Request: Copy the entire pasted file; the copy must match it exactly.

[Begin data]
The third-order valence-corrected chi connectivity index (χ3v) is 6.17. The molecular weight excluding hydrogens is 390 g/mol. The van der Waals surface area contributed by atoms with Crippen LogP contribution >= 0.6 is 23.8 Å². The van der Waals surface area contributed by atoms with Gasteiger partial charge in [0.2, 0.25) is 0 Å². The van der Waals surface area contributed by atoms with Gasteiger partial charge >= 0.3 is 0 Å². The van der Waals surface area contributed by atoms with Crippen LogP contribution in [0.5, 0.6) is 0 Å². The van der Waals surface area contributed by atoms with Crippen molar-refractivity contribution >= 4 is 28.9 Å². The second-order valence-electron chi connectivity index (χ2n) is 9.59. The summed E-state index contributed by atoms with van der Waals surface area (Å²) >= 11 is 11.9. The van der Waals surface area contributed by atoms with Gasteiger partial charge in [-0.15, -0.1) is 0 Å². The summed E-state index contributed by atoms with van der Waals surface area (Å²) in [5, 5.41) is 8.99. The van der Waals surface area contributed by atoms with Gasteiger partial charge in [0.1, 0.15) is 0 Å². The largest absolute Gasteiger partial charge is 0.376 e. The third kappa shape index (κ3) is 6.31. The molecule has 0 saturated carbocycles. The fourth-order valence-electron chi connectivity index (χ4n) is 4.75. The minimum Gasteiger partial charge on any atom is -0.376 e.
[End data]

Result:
The third-order valence-corrected chi connectivity index (χ3v) is 6.17. The molecular weight excluding hydrogens is 390 g/mol. The van der Waals surface area contributed by atoms with Crippen LogP contribution >= 0.6 is 23.8 Å². The van der Waals surface area contributed by atoms with Gasteiger partial charge in [0.2, 0.25) is 0 Å². The van der Waals surface area contributed by atoms with Gasteiger partial charge >= 0.3 is 0 Å². The van der Waals surface area contributed by atoms with Crippen LogP contribution in [0.5, 0.6) is 0 Å². The van der Waals surface area contributed by atoms with Crippen molar-refractivity contribution >= 4 is 28.9 Å². The second-order valence-electron chi connectivity index (χ2n) is 9.59. The summed E-state index contributed by atoms with van der Waals surface area (Å²) >= 11 is 11.9. The van der Waals surface area contributed by atoms with Gasteiger partial charge in [-0.15, -0.1) is 0 Å². The summed E-state index contributed by atoms with van der Waals surface area (Å²) in [5, 5.41) is 8.99. The van der Waals surface area contributed by atoms with Gasteiger partial charge in [0.1, 0.15) is 0 Å². The largest absolute Gasteiger partial charge is 0.376 e. The third kappa shape index (κ3) is 6.31. The molecule has 0 saturated carbocycles. The fourth-order valence-electron chi connectivity index (χ4n) is 4.75. The minimum Gasteiger partial charge on any atom is -0.376 e.